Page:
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dangerous cold and the major snow storm from coast to coast. tonight, the images of the firefighters, and the six-alarm fire in the middle of windchills well below zero. here's eva pilgrim. >> reporter: tonight, heavy snow moving into the heartland. conditions deteriorating, as bone-chilling cold invades the country. that arctic air creating scenes like this all along the great lakes. relentless winds and up to two feet of snow. outside syracuse, a driver, blinded by whiteout conditions, landing in this frozen creek. she did not survive. in boston, firefighters freezing while battling this six-alarm fire. breaking out just as families were waking up. frightened residents scrambling outside, into the 15 degree below zero wind chill. >> a very stubborn and tough fire. traveled the length of the building. we've had significant issues around freezing. ladders are frozen. can't get them up and down. water hydrants and so on. >> reporter: tonight, nearly two dozen people displaced.
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in the west, heavy rains sent mud and debris down los angeles-area roads. first responders making multiple high water rescues in the state. including two women and their dogs surrounded by fast-moving waters. david, here in minneapolis, we're expecting up to a foot of snow. officials begging people to stay off the roads. and the real cold, sunday. we're talking windchills 40 degrees below zero. david? >> eva, thank you. and ginger zee joins us with the latest. ginger? >> reporter: she said it. even colder air coming. but first, let's get to the 40 states that are included in some advisory or warning. windchill alerts stretching to arkansas. freezing rain in cincinnati, washington, d.c. you can see snow in the northern plains and great lakes. as it moves east, a lot of people will see the wintry mix change over to rain.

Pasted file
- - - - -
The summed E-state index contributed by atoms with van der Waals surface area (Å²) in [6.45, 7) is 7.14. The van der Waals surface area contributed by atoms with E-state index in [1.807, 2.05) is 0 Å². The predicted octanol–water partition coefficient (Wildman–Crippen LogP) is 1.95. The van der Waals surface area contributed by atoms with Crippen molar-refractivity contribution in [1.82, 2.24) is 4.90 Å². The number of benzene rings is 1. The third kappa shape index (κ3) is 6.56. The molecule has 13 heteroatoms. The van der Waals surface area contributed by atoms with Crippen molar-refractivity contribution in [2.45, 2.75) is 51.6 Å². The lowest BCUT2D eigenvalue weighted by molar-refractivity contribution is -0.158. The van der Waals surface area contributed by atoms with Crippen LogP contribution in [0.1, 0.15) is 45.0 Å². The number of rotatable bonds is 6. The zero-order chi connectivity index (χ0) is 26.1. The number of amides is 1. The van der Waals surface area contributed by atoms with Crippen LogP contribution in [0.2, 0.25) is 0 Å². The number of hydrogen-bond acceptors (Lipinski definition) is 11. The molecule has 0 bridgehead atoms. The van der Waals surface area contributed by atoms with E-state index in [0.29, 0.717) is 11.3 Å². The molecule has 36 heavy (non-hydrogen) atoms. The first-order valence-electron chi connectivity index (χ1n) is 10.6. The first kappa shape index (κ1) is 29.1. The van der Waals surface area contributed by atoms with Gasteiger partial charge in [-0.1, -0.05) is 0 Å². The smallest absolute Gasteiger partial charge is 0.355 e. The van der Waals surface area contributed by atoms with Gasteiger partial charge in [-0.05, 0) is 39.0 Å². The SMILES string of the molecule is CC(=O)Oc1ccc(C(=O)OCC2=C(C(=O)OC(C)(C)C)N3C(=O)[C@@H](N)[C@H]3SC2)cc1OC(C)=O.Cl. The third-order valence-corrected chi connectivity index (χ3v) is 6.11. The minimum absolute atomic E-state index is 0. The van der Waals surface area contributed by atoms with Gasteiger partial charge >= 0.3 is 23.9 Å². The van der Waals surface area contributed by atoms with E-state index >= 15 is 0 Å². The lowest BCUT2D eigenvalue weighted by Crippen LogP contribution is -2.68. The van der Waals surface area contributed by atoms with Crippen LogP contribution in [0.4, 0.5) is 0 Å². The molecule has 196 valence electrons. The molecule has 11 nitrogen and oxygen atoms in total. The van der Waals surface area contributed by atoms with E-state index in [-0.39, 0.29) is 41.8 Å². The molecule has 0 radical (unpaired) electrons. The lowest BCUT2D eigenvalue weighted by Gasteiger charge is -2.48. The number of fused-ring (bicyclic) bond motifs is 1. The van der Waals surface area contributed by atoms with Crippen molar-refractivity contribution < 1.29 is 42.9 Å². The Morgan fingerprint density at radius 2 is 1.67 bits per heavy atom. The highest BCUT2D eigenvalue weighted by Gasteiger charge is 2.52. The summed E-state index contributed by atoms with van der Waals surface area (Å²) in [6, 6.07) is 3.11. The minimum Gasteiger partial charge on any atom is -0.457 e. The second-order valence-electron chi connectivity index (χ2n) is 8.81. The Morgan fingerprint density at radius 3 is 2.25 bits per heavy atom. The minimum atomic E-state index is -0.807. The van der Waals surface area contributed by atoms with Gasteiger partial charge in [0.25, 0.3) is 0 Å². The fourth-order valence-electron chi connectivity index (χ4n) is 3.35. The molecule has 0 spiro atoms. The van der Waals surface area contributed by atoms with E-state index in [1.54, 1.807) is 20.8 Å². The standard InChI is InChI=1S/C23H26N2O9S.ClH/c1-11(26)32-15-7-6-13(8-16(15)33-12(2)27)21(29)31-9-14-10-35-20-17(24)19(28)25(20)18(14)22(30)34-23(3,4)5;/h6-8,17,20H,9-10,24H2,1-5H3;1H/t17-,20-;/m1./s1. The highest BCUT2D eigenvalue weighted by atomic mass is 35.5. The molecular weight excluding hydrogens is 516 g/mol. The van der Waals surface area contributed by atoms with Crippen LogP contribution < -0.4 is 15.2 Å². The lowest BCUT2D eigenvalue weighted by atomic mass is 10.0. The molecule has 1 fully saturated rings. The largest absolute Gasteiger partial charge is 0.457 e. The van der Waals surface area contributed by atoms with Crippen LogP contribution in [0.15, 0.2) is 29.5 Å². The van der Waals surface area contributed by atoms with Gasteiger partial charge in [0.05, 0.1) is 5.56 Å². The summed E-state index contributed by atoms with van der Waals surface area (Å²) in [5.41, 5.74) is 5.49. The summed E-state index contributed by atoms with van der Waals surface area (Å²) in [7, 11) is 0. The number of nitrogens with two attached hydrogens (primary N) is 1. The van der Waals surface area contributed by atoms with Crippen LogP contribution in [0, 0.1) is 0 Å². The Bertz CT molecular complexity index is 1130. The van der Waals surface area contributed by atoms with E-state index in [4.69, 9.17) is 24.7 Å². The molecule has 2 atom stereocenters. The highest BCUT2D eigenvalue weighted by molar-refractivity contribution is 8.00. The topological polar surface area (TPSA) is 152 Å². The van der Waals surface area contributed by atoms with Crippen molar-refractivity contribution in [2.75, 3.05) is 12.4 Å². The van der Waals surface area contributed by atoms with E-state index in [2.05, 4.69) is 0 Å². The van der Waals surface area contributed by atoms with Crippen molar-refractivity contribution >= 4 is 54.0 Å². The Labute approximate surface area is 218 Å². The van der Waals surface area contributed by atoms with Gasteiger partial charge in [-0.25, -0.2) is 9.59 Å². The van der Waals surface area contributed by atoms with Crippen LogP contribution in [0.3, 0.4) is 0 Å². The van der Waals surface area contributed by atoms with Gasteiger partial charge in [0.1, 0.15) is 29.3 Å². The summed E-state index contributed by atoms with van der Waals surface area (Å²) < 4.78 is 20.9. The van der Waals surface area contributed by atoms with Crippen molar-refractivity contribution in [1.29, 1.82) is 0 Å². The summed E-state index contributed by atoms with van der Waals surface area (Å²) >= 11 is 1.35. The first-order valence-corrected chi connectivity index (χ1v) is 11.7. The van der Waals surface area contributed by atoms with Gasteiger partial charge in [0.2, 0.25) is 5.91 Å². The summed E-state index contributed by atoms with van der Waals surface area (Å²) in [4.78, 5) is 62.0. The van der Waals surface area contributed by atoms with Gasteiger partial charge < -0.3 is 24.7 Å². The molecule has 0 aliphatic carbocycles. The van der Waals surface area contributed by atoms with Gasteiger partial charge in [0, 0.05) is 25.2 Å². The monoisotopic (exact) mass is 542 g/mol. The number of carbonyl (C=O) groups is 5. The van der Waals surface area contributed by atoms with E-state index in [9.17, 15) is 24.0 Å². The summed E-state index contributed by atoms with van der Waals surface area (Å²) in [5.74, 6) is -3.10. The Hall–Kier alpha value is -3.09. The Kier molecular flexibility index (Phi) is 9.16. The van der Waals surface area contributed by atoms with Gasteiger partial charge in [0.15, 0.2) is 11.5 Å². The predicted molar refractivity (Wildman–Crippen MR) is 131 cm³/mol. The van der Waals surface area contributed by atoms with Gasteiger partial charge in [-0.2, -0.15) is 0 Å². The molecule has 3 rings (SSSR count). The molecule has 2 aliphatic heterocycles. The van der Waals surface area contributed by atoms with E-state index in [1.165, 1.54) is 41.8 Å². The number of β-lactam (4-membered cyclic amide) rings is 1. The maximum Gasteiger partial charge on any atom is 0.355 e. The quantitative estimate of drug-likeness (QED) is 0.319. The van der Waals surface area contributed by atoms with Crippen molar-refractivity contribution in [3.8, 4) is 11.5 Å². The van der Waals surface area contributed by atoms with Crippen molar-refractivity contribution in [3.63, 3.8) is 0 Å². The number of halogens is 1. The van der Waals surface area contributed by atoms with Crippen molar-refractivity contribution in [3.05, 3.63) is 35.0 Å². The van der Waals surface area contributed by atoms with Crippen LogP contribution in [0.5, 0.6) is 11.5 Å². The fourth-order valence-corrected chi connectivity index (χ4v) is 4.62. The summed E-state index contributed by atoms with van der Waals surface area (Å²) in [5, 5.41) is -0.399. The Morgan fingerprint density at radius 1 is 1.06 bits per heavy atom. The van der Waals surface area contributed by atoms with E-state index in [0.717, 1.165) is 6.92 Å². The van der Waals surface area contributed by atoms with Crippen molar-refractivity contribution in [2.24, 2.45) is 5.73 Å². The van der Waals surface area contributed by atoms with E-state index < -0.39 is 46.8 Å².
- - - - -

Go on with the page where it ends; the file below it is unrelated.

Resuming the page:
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or complete snow to rain. it's going to be a mess for all the holiday travelers. and 25 below, it feels like, in des moines on sunday. >> ginger, thanks. in the meantime, we move on to other news, and the images just released from inside a junior high school on lockdown. we reported on the 15-year-old whose parents noticed guns were missing at home, and raced to the school. tonight, the body cam video of a police officer as he moved in. here's matt gutman. >> reporter: tonight, that new video showing what began like so many of those sickening calls. a 15-year-old had fired a shotgun. that officer, wearing a body camera. >> police department! >> reporter: bursting into this junior high school in bountiful, utah. running down the halls toward the assailant. but he finds others got there first. >> put those down, please. >> reporter: the boy's parents. their son pressed against the
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wall. >> is it just you? >> reporter: these two students were just a classroom away. >> they pulled him out of the room, and, like, told him to put the gun down and everything. >> reporter: as the officer cuffs him, you can see his arsenal. the shotgun, the pistol. all of those shells. the boy's parents had noticed two guns missing from their home and rushed to the school. those two parents jumped into action when they noticed their son's behavior changing. now, he's being charged not only with opening fire in a school, but for the theft of his parents' guns. david? >> matt, thank you. overseas, the u.s. is demanding china return an underwater drone that they say they stole in the south china sea. american officials say a u.s. navy research ship was using a drone to collect ocean data, when a chinese ship sent out a small boat to snatch it. then ignored radio contact. the incident happened in international waters, about 50 miles off the philippines. and the evacuation of aleppo